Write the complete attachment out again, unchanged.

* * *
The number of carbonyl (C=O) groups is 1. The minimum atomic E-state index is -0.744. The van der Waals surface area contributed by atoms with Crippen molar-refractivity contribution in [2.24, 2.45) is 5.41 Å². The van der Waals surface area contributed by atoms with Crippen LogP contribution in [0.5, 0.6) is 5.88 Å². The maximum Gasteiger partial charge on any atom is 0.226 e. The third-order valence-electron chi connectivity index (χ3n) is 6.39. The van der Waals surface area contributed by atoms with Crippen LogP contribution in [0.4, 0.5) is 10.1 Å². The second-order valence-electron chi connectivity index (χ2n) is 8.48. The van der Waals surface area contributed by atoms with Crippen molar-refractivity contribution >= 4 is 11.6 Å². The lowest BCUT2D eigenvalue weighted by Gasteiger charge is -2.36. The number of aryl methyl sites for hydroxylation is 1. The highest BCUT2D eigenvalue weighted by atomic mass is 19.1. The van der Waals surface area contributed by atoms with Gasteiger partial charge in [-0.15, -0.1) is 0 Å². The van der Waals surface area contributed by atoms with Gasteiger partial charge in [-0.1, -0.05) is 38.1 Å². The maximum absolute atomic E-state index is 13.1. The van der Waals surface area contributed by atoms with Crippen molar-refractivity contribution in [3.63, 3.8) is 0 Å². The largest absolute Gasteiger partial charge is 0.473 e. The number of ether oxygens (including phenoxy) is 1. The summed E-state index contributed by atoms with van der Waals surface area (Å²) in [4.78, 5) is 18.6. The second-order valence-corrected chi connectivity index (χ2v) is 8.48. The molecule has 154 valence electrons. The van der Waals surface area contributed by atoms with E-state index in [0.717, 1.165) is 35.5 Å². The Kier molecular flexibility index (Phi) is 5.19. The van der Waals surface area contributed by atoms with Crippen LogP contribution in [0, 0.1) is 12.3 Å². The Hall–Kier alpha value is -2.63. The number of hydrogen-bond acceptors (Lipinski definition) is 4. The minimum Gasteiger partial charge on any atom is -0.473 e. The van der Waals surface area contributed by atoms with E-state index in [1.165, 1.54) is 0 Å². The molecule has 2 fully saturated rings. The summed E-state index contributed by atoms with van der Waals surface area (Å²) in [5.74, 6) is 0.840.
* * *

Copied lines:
The number of carbonyl (C=O) groups is 1. The minimum atomic E-state index is -0.744. The van der Waals surface area contributed by atoms with Crippen molar-refractivity contribution in [2.24, 2.45) is 5.41 Å². The van der Waals surface area contributed by atoms with Crippen LogP contribution in [0.5, 0.6) is 5.88 Å². The maximum Gasteiger partial charge on any atom is 0.226 e. The third-order valence-electron chi connectivity index (χ3n) is 6.39. The van der Waals surface area contributed by atoms with Crippen LogP contribution in [0.4, 0.5) is 10.1 Å². The second-order valence-electron chi connectivity index (χ2n) is 8.48. The van der Waals surface area contributed by atoms with Crippen molar-refractivity contribution >= 4 is 11.6 Å². The lowest BCUT2D eigenvalue weighted by Gasteiger charge is -2.36. The number of aryl methyl sites for hydroxylation is 1. The highest BCUT2D eigenvalue weighted by atomic mass is 19.1. The van der Waals surface area contributed by atoms with Gasteiger partial charge in [-0.15, -0.1) is 0 Å². The van der Waals surface area contributed by atoms with Gasteiger partial charge in [-0.1, -0.05) is 38.1 Å². The maximum absolute atomic E-state index is 13.1. The van der Waals surface area contributed by atoms with Crippen molar-refractivity contribution in [3.63, 3.8) is 0 Å². The largest absolute Gasteiger partial charge is 0.473 e. The number of ether oxygens (including phenoxy) is 1. The summed E-state index contributed by atoms with van der Waals surface area (Å²) in [4.78, 5) is 18.6. The second-order valence-corrected chi connectivity index (χ2v) is 8.48. The molecule has 154 valence electrons. The van der Waals surface area contributed by atoms with E-state index in [0.717, 1.165) is 35.5 Å². The Kier molecular flexibility index (Phi) is 5.19. The van der Waals surface area contributed by atoms with Crippen LogP contribution in [0, 0.1) is 12.3 Å². The Hall–Kier alpha value is -2.63. The number of hydrogen-bond acceptors (Lipinski definition) is 4. The minimum Gasteiger partial charge on any atom is -0.473 e. The van der Waals surface area contributed by atoms with E-state index in [1.165, 1.54) is 0 Å². The molecule has 2 fully saturated rings. The summed E-state index contributed by atoms with van der Waals surface area (Å²) in [5.74, 6) is 0.840.